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I study rivers and the ways they transport sediment to understand flood hazard in the Pacific Northwest. I use data analysis, remote sensing and models to investigate how rivers are changing in shape and hydrologic regime.

PROJECTS

River Bed Morphodynamics During & Between Floods

"Can spatial changes in river planform geometry predict regions prone to erosion and deposition during floods?"

2021-Present

Understanding how river beds change during peak flows and recover between events is challenging because measurements of bathymetry and sediment-transport are often sparse or unavailable. Here, we use high resolution bathymetry data from the Waal River in the Netherlands to analyze whether spatial changes in floodplain geometry  can explain bed elevation changes during and between high flow events. The image below depicts a conceptual understanding of how the bed responds to spatial changes in flood extent in a river with uniform channel width but varying floodplain geometry.

Ahrendt_Figure1_B007.tif

Ahrendt, S., Blom A., Van Denderen, R. P., Schielen, R. M. J., Horner-Devine, A. R., (2022) Geometric floodplain controls on riverbed elevation change within and between flood events, River Flow 2022, The Eleventh International Conference on Fluvial Hydraulics [doi coming soon!]

Modeling HydroGemorphic Hazards (MoHGeoH)

"How do the ways rivers transport sediment affect flooding?"

2018-Present

Flood hazards in most basins are typically assumed to be driven by the frequency and intensity of high discharge events, but changes in a river’s conveyance capacity can also contribute substantially to flood hazards. Take the channel shown in the figure on the right where Q-bankfull is the bankfull flow capacity of the channel. This river section can flood by two mechanisms. 1: it can experience a discharge event ‘Q’ that exceeds Q-bankfull, or 2: sediment can deposit in the channel changing the channel’s conveyance capacity and causing water to flow overbank for what was previously a Q-bankfull event. It’s these changes in channel conveyance capacity that we are trying to understand in order to improve flood risk predictions.

Flood Mechanisms

Investigate the results here!

Ahrendt, S., Horner-Devine, A. R., Collins, B., Morgan, J., Istanbulluoglu, E., (2022) Channel Conveyance variability can influence flood risk as much as streamflow variaibility in western Washington State, Water Resources Research. https://doi.org/10.1029/2021WR031890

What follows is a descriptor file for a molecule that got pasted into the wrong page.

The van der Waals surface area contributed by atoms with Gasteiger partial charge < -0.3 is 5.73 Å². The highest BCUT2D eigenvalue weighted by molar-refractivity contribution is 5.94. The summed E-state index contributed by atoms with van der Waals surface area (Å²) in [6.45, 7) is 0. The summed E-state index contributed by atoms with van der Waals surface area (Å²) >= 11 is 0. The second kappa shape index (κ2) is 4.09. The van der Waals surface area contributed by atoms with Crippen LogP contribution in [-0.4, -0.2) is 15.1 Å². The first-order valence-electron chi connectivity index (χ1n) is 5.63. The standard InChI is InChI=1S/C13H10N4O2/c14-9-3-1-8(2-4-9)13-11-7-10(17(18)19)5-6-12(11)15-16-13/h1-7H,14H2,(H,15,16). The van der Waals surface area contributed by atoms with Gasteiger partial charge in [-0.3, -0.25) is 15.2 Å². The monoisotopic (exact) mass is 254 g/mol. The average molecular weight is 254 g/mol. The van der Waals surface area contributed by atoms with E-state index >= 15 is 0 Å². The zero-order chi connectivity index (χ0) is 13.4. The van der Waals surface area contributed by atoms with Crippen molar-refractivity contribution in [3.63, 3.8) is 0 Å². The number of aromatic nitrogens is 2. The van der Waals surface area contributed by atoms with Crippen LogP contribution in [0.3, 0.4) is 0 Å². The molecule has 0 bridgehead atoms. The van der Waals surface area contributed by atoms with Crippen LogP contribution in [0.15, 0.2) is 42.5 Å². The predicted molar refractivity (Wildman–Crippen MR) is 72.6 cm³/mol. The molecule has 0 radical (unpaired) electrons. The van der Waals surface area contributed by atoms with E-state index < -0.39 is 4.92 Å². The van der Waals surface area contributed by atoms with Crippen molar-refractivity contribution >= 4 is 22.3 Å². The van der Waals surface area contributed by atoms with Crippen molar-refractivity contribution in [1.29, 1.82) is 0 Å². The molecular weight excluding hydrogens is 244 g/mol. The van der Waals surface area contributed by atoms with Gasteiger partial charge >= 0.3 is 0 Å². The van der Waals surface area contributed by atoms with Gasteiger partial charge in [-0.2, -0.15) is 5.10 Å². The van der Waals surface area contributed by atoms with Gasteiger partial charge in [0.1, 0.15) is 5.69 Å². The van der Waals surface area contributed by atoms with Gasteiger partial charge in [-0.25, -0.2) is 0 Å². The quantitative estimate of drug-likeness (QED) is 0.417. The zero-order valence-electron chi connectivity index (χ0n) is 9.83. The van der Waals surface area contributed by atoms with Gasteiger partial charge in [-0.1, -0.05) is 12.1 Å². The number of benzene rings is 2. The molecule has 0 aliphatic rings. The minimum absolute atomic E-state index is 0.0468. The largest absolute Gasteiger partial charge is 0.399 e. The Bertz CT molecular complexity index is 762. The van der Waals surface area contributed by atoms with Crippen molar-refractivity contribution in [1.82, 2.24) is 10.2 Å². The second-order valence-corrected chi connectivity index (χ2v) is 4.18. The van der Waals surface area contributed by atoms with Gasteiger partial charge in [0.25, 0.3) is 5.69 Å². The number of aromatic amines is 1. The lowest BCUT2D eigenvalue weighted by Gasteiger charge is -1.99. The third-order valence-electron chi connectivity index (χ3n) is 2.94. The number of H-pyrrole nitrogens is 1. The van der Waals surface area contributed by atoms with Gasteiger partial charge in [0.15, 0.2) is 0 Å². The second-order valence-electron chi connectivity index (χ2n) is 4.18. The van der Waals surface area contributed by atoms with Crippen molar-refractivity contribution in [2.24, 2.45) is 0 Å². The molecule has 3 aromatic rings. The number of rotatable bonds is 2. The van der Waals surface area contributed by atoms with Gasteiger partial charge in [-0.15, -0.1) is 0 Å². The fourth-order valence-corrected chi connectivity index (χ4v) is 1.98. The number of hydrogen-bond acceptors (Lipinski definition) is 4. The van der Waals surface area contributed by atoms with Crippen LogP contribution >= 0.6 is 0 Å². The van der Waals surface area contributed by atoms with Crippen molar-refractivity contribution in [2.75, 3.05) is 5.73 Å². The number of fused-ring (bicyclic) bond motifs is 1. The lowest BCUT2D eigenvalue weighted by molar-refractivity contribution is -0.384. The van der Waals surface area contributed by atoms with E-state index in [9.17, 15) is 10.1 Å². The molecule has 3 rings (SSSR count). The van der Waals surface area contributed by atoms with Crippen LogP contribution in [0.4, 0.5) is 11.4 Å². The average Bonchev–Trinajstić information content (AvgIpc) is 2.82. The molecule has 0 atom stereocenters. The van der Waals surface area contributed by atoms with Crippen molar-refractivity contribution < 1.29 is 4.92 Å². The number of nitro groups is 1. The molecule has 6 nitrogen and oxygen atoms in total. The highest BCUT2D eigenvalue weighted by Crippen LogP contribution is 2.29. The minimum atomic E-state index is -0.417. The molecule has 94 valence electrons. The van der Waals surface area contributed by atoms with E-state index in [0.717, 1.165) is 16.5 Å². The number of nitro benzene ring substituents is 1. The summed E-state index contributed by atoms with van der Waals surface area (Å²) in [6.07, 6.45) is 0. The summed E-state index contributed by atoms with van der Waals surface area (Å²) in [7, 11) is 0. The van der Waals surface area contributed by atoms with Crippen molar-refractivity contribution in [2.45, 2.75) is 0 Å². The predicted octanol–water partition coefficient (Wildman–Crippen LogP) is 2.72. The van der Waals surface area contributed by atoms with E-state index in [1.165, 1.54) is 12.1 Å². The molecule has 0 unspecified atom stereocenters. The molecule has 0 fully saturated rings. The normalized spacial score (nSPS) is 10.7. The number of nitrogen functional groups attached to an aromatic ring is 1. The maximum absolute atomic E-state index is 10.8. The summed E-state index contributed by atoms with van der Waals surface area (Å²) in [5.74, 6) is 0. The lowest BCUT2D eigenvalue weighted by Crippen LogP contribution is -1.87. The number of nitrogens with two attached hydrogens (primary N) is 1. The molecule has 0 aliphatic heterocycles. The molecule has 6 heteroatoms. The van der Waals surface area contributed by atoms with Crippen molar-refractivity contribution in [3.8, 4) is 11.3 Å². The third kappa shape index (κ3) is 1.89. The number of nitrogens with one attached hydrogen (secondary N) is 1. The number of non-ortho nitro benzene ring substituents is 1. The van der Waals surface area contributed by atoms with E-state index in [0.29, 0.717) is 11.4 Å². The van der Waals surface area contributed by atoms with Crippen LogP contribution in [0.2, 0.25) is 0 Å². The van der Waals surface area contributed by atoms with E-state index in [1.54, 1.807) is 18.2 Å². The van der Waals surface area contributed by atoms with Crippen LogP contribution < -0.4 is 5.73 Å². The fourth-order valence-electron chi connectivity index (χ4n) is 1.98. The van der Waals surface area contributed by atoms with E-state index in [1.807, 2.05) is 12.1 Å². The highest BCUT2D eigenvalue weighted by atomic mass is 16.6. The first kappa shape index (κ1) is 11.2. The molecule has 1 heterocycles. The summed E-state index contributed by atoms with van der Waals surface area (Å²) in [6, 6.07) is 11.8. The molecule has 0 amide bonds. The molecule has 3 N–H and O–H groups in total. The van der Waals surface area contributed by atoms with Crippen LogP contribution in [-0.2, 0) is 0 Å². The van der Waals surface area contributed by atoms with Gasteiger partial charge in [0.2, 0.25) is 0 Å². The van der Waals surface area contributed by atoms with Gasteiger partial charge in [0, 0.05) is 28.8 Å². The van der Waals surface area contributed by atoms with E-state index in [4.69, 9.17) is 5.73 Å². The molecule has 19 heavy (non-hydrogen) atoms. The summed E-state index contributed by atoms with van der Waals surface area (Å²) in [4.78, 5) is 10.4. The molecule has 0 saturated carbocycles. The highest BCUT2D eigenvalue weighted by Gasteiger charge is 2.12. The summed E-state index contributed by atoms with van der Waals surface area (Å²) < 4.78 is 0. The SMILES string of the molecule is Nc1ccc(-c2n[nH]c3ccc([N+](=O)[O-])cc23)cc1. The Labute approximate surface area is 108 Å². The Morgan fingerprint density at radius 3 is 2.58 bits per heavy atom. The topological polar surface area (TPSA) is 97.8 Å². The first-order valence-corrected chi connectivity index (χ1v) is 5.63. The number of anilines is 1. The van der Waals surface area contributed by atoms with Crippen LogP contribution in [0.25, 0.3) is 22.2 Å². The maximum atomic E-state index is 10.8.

This collaborative project is funded as part of the NSF PREEVENTS program.

Rapid Groundwater Modeling: Method Development

"How can we improve rapid-aquifer level predictions by incorporating real-time data into physical models?"

2017-2018

Three-dimensional groundwater models can be time-intensive to calibrate and computationally-costly to run. Here, we propose a method for rapid groundwater modeling by calibrating recharge to a MODFLOW groundwater model to reported groundwater level or 'head' measurements. The figure below shows how these measurements (evident as little high-elevation contour points) are iteratively smoothed in a MODFLOW model of an unconfined region of the Mahomet Aquifer in Mason County, Illinois. This "Head-Specified" method provides a continuous aquifer surface at reduced computational times and calibration efforts.

Read more in abstracts here & here.

IPython Instructional Notebooks

Teaching model development with visual support

2017-2019

I am passionate about developing graphical support for teaching and research. Here, I developed instructional material for the Illinois State Water Survey to teach groundwater modeling using Python and Flopy.

Click the figures below for tutorials on:

1) Steady-state confined aquifer model

2) Steady-state model with a pumping well

3) Transient model with a river

Hercules Dome, Digital Elevation Model

Summer 2016

The goal of this project was to identify the optimal location for deep antarctic ice core drilling. In contribution, I created a Digital Elevation Model from CryoSat-2 radar altimetry data to be used in focusing ground-based surveying. The project was conducted at the St. Olaf Center for Geophysical Studies of Ice and Climate under the advice of Dr. Robert Jacobel as part of the St. Olaf College CURI undergraduate research program.

Read more in our AGU Fall 2017 abstract.

PUBLICATIONS

  • Ahrendt, S., Blom A., Van Denderen, R. P., Schielen, R. M. J., Horner-Devine, A. R., (in review) Geometric floodplain controls on riverbed elevation change within and between flood events, River Flow 2022, The Eleventh International Conference on Fluvial Hydraulics
     

  • Ahrendt, S., Horner-Devine, A. R., Collins, B., Morgan, J., Istanbulluoglu, E., (2022) Channel Conveyance variability can influence flood risk as much as streamflow variaibility in western Washington State, Water Resources Research. https://doi.org/10.1029/2021WR031890
     

  • Morgan, J. A., Kumar, N., Horner-Devine, A. R., Ahrendt, S., Istanbullouglu,
    E., Bandargoda, C., (2020), Simulating large-scale and long-term fluvial morphodynamics: The efficacy of using a morphological acceleration factor. Geomorphology, 356, p. 107088, https://doi.org/10.1016/j.geomorph.2020.107088

SELECTED PRESENTATIONS

AGU 2020 Virtual Presentation

CSDMS Summer Series 2020, Virtual Presentation

POSTERS

FIELD NOTES

Observing Sediment Transport Processes in Northern Minnesota:

Field Exercise for Hillslope Geomorphology with Dr. Alison Duvall

Map of Study Sites: Magnetic Rock Trail, MN

Digital Field Notes:

© Shelby Ahrendt 2022

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